France and delicious patisserie go hand in hand, with each gateau carefully lined up on the counter steeped in history and stories.
Every cake and pastry has its own name, and many have interesting origins behind their inspiration.
Here is where some of our favourite French patisseries got their names….
A world-famous French classic, which can often be found in French restaurants around the globe.
The story behind this popular dessert is a winding tale that involves kitchen accidents and even stolen recipes!
According to legend, the tarte is named after its creators - the Tatin sisters - who lived and worked in a hotel in the town of Lamotte-Beuvron in north west France, just south of Orléans (Loiret).
As the story goes, this hotel was well known for its apple tarts. However, one day - during a particularly busy period - in the late 1800s, one of the sisters put a standard apple tart in the oven upside down in a rush. She found it had cooked well despite the mishap, and served it. Thus the Tarte Tatin was born.
The history books point out that upside down tarts had long been a staple in the region, but by 1903 the Tarte Tatin was famous enough to be referred to in a local geographical journal, which claimed it was famous throughout the region.
Its popularity continued to spread throughout the early 1900s, and it was eventually served in the most up-and-coming Paris restaurants.
In fact, the owner of Parisian restaurant Maxim’s - which was frequented by the likes of Marcel Proust - is once said to have posed as a gardener at the Tatin sisters’ hotel in a bid to steal the much-desired recipe to use in his own kitchen.
However, as he was only six years old when the sisters retired in 1906, this story is likely a total invention - despite undoubtedly adding to the drama surrounding the tart.
Le Paris Brest
The Paris Brest has a particularly interesting backstory, as it was created in homage to the infamous cycling race between Paris and Brest.
As the story goes, in 1891, newspaper editor Pierre Giffard wanted to encourage people to use bicycles in Brest by launching a cycling race between the city and Paris.
To accompany the initiative, he asked a local pastry chef by the name of Louis Durand to create a special pastry to help promote the race.
In line with the cycling theme, Duran created a wheel shaped pastry filled with hazelnut mousse and topped with almonds.
The cream inside the wheel of pastry is piped to roughly emulate the spokes of a bike wheel.
The Durand boulangerie is still owned by Louis’s family, and they claim to be the only ones to hold the exact recipe for the famed pastry.
The story behind the name of this pastry is perhaps not what you would expect.
While it does refer to the pastry, ‘une religieuse’ is also the word for ‘nun’ in French, and it was from this that inspiration for the pastry struck.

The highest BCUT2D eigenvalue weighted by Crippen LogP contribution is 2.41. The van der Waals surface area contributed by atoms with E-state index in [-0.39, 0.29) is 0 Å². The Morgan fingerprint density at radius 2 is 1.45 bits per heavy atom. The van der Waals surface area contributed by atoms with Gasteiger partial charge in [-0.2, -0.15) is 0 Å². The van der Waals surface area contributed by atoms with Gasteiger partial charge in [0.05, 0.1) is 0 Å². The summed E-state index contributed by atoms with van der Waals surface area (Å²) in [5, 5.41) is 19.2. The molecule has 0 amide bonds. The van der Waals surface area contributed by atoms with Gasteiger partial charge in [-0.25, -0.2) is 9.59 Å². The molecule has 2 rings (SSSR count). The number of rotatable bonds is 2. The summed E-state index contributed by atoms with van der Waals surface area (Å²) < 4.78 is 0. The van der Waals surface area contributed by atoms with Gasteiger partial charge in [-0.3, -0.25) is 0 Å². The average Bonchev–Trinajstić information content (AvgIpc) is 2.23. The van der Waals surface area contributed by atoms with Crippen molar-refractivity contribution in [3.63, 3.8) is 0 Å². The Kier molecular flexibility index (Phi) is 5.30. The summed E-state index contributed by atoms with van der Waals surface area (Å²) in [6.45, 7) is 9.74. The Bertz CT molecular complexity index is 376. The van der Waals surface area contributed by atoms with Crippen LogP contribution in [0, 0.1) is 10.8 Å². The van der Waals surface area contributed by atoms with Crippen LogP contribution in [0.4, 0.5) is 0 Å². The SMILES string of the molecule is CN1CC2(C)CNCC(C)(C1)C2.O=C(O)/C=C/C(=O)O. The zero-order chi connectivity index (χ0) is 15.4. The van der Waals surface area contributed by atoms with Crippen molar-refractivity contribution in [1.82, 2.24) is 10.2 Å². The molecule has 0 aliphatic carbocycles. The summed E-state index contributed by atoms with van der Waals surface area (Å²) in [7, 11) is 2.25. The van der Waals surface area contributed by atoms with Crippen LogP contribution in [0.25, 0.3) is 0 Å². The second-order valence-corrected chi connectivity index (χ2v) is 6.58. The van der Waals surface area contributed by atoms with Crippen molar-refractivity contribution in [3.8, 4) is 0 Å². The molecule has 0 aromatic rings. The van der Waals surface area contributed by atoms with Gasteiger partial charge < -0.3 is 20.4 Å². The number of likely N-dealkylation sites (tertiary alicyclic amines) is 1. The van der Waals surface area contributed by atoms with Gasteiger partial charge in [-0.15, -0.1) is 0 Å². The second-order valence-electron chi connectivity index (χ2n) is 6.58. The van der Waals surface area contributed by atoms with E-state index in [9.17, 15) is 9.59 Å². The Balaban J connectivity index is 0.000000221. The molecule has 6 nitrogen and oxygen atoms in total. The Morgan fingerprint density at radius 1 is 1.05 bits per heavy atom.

The colour of the treat is said to have reminded the creators of the habit worn by nuns, leading them to name it La Religieuse. It was first served to customers in a Parisian cafe in 1856 and saw immediate success.
While similar to the eclair in taste and content, the shape of the religieuse is different, consisting of two chocolate- or coffee cream-filled balls balanced on top of each other with a chocolate or coffee topping.
However, in recent years, the pastry has been in decline, with boulangers opting to save time and resources and make its simpler sister, the eclair.
L’Opéra is a layered cake that has been around since 1955, when it was created by Cyriaque Gavillon, who was known for his modern attitude to baking.
Mr Gavillon wanted the cake to be simpler than other more elaborate creations, so customers could taste every element in each bit. It was named l’Opéra by his wife, who thought it reassembled the l’Opéra Garnier - the Paris opera house not far from where Gavillon worked.
The cake is assembled with two layers of biscuit, two layers of coffee buttercream, and then covered in ganache.
Le Saint Honoré
Saint Honoré is the patron saint of baking, so it is only right that there should be a cake with the same name.
The extravagant gateau originally derives its name from the street on which it was first created, in the patisserie Chiboust. However, it is also said to be a nod to Saint Honoré, the patron saint of boulangers-pâtissiers.
It consists of sweet puff pastry, chantilly cream, cream-filled puffs, and salted caramel, and is often brought as a dessert to dinners and special occasions.
Often found on the dessert menu in restaurants as well as on supermarket shelves, profiteroles’ popularity has permeated the market the world over.
Although now seen as an indulgent dessert, profiteroles had humble beginnings. In the 16th century it was customary to reward servants with food, so at the time small balls of pastry were cooked on the fire, then soaked in stock and offered to servants as un petit profit.
These were then called ‘profiteroles’, which eventually inspired the name of the dessert we know today, which was itself developed in the 19th century.
La tarte tropézienne
As its name suggests, this famous gateau hails from Saint Tropez, but did you know that the famed cake has famous origins?
The cake was brought into the spotlight by the likes of Brigitte Bardot, who loved the cake, as can be seen in the Netflix series, Bardot.
The actress discovered the gateau while shooting in Saint Tropez in the fifties after its creation by Poland born baker Alexandre Micka, inspired by his grandmother’s recipe.
It was Bardot, who loved the cake, who suggested calling it the Saint-Tropez, which soon became the tropézienne.